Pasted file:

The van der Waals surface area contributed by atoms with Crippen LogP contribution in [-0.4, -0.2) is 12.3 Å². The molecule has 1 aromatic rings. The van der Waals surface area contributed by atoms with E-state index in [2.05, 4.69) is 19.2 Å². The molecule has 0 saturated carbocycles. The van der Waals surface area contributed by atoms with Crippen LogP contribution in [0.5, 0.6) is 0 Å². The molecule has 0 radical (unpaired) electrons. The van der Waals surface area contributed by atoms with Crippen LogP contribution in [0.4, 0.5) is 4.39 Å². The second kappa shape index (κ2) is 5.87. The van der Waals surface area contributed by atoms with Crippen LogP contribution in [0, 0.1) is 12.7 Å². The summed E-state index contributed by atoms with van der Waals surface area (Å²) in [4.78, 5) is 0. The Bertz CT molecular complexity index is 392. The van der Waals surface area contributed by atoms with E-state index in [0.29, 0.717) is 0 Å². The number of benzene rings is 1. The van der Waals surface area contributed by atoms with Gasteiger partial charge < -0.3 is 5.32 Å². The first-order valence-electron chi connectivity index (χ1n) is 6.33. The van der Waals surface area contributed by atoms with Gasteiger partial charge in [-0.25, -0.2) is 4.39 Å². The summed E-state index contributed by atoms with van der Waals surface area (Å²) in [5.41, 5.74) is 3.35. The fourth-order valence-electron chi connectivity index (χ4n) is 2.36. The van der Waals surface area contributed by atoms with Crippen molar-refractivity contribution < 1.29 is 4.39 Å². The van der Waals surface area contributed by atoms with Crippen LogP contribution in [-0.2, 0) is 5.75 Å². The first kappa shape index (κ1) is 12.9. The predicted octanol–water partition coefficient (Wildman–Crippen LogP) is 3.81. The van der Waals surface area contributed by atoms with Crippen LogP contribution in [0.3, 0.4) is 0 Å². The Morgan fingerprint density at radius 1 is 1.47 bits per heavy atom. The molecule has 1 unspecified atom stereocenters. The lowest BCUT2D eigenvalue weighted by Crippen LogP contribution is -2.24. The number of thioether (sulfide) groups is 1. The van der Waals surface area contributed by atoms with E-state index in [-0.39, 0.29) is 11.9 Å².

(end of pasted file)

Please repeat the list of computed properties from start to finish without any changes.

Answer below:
The van der Waals surface area contributed by atoms with Crippen LogP contribution in [-0.4, -0.2) is 12.3 Å². The molecule has 1 aromatic rings. The van der Waals surface area contributed by atoms with E-state index in [2.05, 4.69) is 19.2 Å². The molecule has 0 saturated carbocycles. The van der Waals surface area contributed by atoms with Crippen LogP contribution in [0.5, 0.6) is 0 Å². The molecule has 0 radical (unpaired) electrons. The van der Waals surface area contributed by atoms with Crippen LogP contribution in [0.4, 0.5) is 4.39 Å². The second kappa shape index (κ2) is 5.87. The van der Waals surface area contributed by atoms with Crippen LogP contribution in [0, 0.1) is 12.7 Å². The summed E-state index contributed by atoms with van der Waals surface area (Å²) in [4.78, 5) is 0. The Bertz CT molecular complexity index is 392. The van der Waals surface area contributed by atoms with E-state index in [0.29, 0.717) is 0 Å². The number of benzene rings is 1. The van der Waals surface area contributed by atoms with Gasteiger partial charge < -0.3 is 5.32 Å². The first-order valence-electron chi connectivity index (χ1n) is 6.33. The van der Waals surface area contributed by atoms with Gasteiger partial charge in [-0.25, -0.2) is 4.39 Å². The summed E-state index contributed by atoms with van der Waals surface area (Å²) in [5.41, 5.74) is 3.35. The fourth-order valence-electron chi connectivity index (χ4n) is 2.36. The van der Waals surface area contributed by atoms with Crippen molar-refractivity contribution < 1.29 is 4.39 Å². The van der Waals surface area contributed by atoms with Crippen LogP contribution in [-0.2, 0) is 5.75 Å². The first kappa shape index (κ1) is 12.9. The predicted octanol–water partition coefficient (Wildman–Crippen LogP) is 3.81. The van der Waals surface area contributed by atoms with Crippen LogP contribution in [0.3, 0.4) is 0 Å². The Morgan fingerprint density at radius 1 is 1.47 bits per heavy atom. The molecule has 1 unspecified atom stereocenters. The lowest BCUT2D eigenvalue weighted by Crippen LogP contribution is -2.24. The number of thioether (sulfide) groups is 1. The van der Waals surface area contributed by atoms with E-state index in [-0.39, 0.29) is 11.9 Å².